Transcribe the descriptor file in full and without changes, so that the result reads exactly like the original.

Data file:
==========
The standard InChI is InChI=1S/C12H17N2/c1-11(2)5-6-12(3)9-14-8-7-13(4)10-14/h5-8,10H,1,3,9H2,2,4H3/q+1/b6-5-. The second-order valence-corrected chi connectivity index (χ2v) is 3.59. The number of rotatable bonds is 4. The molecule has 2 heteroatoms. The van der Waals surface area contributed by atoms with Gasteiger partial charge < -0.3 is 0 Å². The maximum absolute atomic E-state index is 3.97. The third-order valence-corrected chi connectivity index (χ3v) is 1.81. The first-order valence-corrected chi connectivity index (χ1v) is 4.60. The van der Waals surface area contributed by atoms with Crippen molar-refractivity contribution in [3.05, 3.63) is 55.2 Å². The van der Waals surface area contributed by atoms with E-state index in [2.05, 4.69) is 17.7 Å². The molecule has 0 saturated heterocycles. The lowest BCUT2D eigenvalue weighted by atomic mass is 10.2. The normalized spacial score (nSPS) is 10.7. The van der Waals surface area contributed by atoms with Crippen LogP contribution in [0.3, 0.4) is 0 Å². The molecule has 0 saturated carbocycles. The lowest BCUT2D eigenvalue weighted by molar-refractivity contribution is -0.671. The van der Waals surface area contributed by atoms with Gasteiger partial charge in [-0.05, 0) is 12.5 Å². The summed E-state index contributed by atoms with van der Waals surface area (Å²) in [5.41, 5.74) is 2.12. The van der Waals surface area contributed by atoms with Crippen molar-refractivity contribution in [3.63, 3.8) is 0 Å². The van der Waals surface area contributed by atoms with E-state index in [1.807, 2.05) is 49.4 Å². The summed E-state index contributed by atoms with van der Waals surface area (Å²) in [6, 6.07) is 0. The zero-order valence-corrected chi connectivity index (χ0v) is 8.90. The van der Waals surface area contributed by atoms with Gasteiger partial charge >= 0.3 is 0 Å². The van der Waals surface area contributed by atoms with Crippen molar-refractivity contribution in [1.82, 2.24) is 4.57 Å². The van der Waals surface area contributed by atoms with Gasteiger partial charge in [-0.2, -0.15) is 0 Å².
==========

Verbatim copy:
The standard InChI is InChI=1S/C12H17N2/c1-11(2)5-6-12(3)9-14-8-7-13(4)10-14/h5-8,10H,1,3,9H2,2,4H3/q+1/b6-5-. The second-order valence-corrected chi connectivity index (χ2v) is 3.59. The number of rotatable bonds is 4. The molecule has 2 heteroatoms. The van der Waals surface area contributed by atoms with Gasteiger partial charge < -0.3 is 0 Å². The maximum absolute atomic E-state index is 3.97. The third-order valence-corrected chi connectivity index (χ3v) is 1.81. The first-order valence-corrected chi connectivity index (χ1v) is 4.60. The van der Waals surface area contributed by atoms with Crippen molar-refractivity contribution in [3.05, 3.63) is 55.2 Å². The van der Waals surface area contributed by atoms with E-state index in [2.05, 4.69) is 17.7 Å². The molecule has 0 saturated heterocycles. The lowest BCUT2D eigenvalue weighted by atomic mass is 10.2. The normalized spacial score (nSPS) is 10.7. The van der Waals surface area contributed by atoms with Crippen LogP contribution in [0.3, 0.4) is 0 Å². The molecule has 0 saturated carbocycles. The lowest BCUT2D eigenvalue weighted by molar-refractivity contribution is -0.671. The van der Waals surface area contributed by atoms with Gasteiger partial charge in [-0.05, 0) is 12.5 Å². The summed E-state index contributed by atoms with van der Waals surface area (Å²) in [5.41, 5.74) is 2.12. The van der Waals surface area contributed by atoms with Crippen molar-refractivity contribution in [3.63, 3.8) is 0 Å². The van der Waals surface area contributed by atoms with E-state index in [1.807, 2.05) is 49.4 Å². The summed E-state index contributed by atoms with van der Waals surface area (Å²) in [6, 6.07) is 0. The zero-order valence-corrected chi connectivity index (χ0v) is 8.90. The van der Waals surface area contributed by atoms with Gasteiger partial charge >= 0.3 is 0 Å². The van der Waals surface area contributed by atoms with Crippen molar-refractivity contribution in [1.82, 2.24) is 4.57 Å². The van der Waals surface area contributed by atoms with Gasteiger partial charge in [-0.2, -0.15) is 0 Å².